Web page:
The suburban streets that are so quintessentially Queens will be down-zoned to protect their character. The current zoning allows multistory apartments,which John Young, director of the DCP Queens office, described as backwards.“It actually encourages tear-down and build-up instead of preservation.”The new zoning will lower the densities to protect the detached and semidetached one- and two-family houses typical in the area.

To offset the loss of housing potential in these down-zoned neighborhoods, and again emphasize mass transit, densities have been increased as high as 12 stories along the major thoroughfares of Jamaica and Hillside avenues and Sutphin and Merrick boulevards. Limits have been placed on the maximum floor area ratio (FAR) along these corridors to encourage affordable housing for those who might be priced out the new development. Developers can only build out to the maximum FAR if they make 20 percent of units affordable or subsidize equivalent housing within a half-mile.

Planners have also tried to address the increased activity generated by new houses and businesses. In addition to the masstransit focus, some streets and sidewalks will be widened, new interchanges will be created, and below-grade parking will be required in the densest areas.

Local politicians familiar with the plan expressed a range of opinions on it. Councilor Leroy Comrie said,“We have to ensure that whatever plan is final protects whatever residential community it abuts.” He also raised concerns about flooding, given a high water table, but expressed general optimism toward the project.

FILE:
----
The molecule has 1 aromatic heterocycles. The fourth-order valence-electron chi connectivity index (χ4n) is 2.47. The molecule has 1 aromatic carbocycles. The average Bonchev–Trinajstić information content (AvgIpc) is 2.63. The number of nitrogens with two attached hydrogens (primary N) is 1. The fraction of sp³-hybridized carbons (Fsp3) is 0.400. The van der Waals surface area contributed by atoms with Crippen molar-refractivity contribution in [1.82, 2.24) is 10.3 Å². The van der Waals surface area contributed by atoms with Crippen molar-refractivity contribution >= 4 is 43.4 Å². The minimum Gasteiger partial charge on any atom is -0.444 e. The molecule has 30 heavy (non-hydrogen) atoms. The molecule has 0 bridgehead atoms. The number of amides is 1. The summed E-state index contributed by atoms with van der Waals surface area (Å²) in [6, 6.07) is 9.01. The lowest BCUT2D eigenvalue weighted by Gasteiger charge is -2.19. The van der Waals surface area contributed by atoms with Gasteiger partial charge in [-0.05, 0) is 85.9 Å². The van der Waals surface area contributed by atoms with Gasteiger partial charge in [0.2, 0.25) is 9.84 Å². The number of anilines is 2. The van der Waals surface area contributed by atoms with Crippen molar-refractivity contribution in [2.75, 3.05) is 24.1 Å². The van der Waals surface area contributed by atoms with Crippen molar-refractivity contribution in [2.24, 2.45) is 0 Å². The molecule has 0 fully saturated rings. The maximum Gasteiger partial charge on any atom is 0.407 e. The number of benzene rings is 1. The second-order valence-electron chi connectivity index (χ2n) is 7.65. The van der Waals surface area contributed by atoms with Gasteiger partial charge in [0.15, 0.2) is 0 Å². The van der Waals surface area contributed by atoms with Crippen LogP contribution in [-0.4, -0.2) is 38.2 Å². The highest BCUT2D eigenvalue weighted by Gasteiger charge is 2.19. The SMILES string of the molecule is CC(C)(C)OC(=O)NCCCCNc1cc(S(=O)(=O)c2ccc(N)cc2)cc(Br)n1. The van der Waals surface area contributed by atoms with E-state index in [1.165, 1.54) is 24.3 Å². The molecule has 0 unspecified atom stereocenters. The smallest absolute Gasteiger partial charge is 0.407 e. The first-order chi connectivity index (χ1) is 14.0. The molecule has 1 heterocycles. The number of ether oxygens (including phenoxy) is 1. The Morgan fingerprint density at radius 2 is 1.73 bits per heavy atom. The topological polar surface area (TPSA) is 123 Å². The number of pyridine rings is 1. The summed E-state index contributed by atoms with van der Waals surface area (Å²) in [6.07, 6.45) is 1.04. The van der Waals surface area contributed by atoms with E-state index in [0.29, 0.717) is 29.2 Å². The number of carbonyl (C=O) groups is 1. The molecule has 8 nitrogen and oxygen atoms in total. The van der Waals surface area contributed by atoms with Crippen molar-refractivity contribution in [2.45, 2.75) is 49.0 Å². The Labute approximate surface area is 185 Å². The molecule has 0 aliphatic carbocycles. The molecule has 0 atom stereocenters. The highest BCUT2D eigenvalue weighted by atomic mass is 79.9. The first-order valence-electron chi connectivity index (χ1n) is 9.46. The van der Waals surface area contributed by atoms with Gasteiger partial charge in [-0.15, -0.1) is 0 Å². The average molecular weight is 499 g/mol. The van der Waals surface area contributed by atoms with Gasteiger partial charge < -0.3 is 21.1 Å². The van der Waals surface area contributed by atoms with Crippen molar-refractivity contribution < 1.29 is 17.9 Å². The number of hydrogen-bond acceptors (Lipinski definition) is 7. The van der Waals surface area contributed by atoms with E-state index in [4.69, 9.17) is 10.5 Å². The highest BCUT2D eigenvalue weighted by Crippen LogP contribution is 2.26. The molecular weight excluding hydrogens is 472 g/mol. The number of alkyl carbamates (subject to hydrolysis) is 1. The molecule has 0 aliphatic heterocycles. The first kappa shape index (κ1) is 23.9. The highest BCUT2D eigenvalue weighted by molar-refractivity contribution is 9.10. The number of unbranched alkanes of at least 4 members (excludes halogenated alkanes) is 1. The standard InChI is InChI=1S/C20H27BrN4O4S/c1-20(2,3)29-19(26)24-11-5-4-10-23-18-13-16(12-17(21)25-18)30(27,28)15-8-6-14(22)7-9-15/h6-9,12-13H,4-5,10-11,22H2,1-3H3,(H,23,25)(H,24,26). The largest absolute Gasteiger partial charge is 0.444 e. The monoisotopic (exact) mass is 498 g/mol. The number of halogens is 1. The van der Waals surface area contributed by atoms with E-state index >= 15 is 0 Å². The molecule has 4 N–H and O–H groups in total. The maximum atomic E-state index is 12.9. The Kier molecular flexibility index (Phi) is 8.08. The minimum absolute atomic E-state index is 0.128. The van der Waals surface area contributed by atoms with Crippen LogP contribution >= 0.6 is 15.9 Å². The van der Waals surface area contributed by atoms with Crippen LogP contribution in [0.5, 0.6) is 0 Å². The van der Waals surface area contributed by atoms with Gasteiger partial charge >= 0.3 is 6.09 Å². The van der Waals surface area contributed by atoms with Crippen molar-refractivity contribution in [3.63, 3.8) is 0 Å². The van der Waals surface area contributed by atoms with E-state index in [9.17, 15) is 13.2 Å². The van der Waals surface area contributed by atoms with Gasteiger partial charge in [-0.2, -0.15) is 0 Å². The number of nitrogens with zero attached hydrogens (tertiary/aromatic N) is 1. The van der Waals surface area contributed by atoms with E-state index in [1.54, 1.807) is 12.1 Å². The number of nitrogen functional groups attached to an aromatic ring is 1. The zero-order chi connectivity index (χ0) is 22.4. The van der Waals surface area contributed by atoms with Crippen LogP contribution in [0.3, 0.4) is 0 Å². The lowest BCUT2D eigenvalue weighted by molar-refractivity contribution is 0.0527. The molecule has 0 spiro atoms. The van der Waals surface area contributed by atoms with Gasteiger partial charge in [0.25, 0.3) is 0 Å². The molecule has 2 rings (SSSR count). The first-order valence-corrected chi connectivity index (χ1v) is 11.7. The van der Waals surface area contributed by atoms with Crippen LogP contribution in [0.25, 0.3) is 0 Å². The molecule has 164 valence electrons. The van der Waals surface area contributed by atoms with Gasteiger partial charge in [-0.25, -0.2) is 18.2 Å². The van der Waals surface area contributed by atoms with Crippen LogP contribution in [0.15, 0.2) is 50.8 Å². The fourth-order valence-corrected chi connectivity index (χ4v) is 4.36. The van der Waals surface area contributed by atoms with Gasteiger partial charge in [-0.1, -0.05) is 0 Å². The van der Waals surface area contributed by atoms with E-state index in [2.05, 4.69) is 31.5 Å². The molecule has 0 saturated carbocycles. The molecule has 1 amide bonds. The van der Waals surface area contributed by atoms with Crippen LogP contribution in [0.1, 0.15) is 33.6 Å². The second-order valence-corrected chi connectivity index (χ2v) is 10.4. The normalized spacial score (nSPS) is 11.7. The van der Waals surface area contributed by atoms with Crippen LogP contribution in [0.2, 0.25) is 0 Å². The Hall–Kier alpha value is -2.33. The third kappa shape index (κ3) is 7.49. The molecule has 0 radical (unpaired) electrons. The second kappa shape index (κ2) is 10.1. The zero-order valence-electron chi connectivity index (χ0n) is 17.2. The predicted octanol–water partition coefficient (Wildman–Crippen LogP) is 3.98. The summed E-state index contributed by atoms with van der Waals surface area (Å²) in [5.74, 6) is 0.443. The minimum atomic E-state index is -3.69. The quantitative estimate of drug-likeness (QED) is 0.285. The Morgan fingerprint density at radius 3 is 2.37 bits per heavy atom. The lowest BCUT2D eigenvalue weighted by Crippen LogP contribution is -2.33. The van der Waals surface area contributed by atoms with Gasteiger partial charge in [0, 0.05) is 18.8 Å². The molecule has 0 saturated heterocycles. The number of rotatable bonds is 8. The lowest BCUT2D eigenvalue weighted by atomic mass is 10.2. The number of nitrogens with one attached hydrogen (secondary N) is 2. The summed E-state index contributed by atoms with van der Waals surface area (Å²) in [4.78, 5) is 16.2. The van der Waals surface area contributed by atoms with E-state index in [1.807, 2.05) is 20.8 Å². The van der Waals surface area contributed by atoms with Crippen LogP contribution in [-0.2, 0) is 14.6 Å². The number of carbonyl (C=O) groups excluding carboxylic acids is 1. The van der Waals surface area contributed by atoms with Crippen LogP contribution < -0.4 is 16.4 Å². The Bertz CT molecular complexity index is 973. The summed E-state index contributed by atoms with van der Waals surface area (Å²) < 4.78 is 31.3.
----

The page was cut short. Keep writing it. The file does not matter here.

Queens Borough President Helen Marshall was more skeptical.When asked what concerned her most about the plan, she said three things: “Traffic, traffic, and traffic.Not to mention parking.”

“We’re concerned about the little guy,” she added.“I’m not opposed to it, I’m just worried about overdevelopment. People come to Queens for the serenity and the backyards, for its calm nature.” 

New York's Policies Catch Up to Sustainabilty

New York City may not be the greenest American city, but a new law, a new building code, and new department in the Mayorrs Office aim to change that.

The first large-scale changes began last year when Local Law 86 was passed on October 3, 2005. (See sidebar.) For many city-funded projects, the law, which established green building practices for municipal construction, will take effect on January 1, 2007. Its impact, however, is already apparent, according to John Krieble, the director of Sustainable Design at the Department of Design and Construction (DDC). The DDC serves as the managing agency for the construction projects of dozens of city agencies, from the Fire Department to the Department of Transportation, Libraries to Parks and Recreation; of its 400 active projects, which represent $2.4 billion, nearly 30 are expected to receive LEED certification. In the next year alone, the DDC will be kicking off 15 new LEED projectssequivalent to the total number of DDC-managed LEED projects completed in the last eight years.

BKSK Architectss design of the Queens Botanical Garden administration building, a DDC project, is on track to achieve the first LEED Platinum rating in New York state. The drive to go for
the highest LEED rating comes from client support. The reward
is in the bragging rights,, said Krieble. Though the rating does
not offer any monetary award, the public relations opportunities